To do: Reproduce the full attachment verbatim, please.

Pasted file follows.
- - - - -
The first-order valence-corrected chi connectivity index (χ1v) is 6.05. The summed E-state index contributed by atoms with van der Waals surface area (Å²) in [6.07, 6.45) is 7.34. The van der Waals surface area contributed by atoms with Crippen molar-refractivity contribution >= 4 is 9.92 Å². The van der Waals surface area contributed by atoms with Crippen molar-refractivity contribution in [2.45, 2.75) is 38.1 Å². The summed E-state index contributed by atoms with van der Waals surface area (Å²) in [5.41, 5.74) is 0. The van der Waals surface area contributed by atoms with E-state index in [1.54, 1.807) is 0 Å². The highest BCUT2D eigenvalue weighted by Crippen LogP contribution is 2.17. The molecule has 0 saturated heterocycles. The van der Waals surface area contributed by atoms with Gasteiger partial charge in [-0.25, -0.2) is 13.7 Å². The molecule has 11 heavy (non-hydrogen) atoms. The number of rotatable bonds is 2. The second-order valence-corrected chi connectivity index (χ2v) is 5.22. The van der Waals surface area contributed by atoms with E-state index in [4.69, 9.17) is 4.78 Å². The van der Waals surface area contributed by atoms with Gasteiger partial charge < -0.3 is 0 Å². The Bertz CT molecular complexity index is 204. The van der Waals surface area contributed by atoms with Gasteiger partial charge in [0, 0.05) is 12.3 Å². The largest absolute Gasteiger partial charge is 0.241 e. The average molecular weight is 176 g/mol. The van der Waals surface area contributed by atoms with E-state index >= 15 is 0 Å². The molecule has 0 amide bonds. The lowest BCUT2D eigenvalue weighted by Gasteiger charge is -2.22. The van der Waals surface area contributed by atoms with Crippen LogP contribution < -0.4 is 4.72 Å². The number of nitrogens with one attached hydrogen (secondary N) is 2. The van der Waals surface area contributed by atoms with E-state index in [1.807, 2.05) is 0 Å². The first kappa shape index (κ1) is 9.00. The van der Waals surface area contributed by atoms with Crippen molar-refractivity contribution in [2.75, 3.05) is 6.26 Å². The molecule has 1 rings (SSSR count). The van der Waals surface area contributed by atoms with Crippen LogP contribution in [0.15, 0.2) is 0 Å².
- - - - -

The first-order valence-corrected chi connectivity index (χ1v) is 6.05. The summed E-state index contributed by atoms with van der Waals surface area (Å²) in [6.07, 6.45) is 7.34. The van der Waals surface area contributed by atoms with Crippen molar-refractivity contribution >= 4 is 9.92 Å². The van der Waals surface area contributed by atoms with Crippen molar-refractivity contribution in [2.45, 2.75) is 38.1 Å². The summed E-state index contributed by atoms with van der Waals surface area (Å²) in [5.41, 5.74) is 0. The van der Waals surface area contributed by atoms with E-state index in [1.54, 1.807) is 0 Å². The highest BCUT2D eigenvalue weighted by Crippen LogP contribution is 2.17. The molecule has 0 saturated heterocycles. The van der Waals surface area contributed by atoms with Gasteiger partial charge in [-0.25, -0.2) is 13.7 Å². The molecule has 11 heavy (non-hydrogen) atoms. The number of rotatable bonds is 2. The second-order valence-corrected chi connectivity index (χ2v) is 5.22. The van der Waals surface area contributed by atoms with E-state index in [4.69, 9.17) is 4.78 Å². The van der Waals surface area contributed by atoms with Gasteiger partial charge < -0.3 is 0 Å². The Bertz CT molecular complexity index is 204. The van der Waals surface area contributed by atoms with Gasteiger partial charge in [0, 0.05) is 12.3 Å². The largest absolute Gasteiger partial charge is 0.241 e. The average molecular weight is 176 g/mol. The van der Waals surface area contributed by atoms with E-state index >= 15 is 0 Å². The molecule has 0 amide bonds. The lowest BCUT2D eigenvalue weighted by Gasteiger charge is -2.22. The van der Waals surface area contributed by atoms with Crippen LogP contribution < -0.4 is 4.72 Å². The number of nitrogens with one attached hydrogen (secondary N) is 2. The van der Waals surface area contributed by atoms with E-state index in [1.807, 2.05) is 0 Å². The first kappa shape index (κ1) is 9.00. The van der Waals surface area contributed by atoms with Crippen molar-refractivity contribution in [2.75, 3.05) is 6.26 Å². The molecule has 1 rings (SSSR count). The van der Waals surface area contributed by atoms with Crippen LogP contribution in [0.15, 0.2) is 0 Å².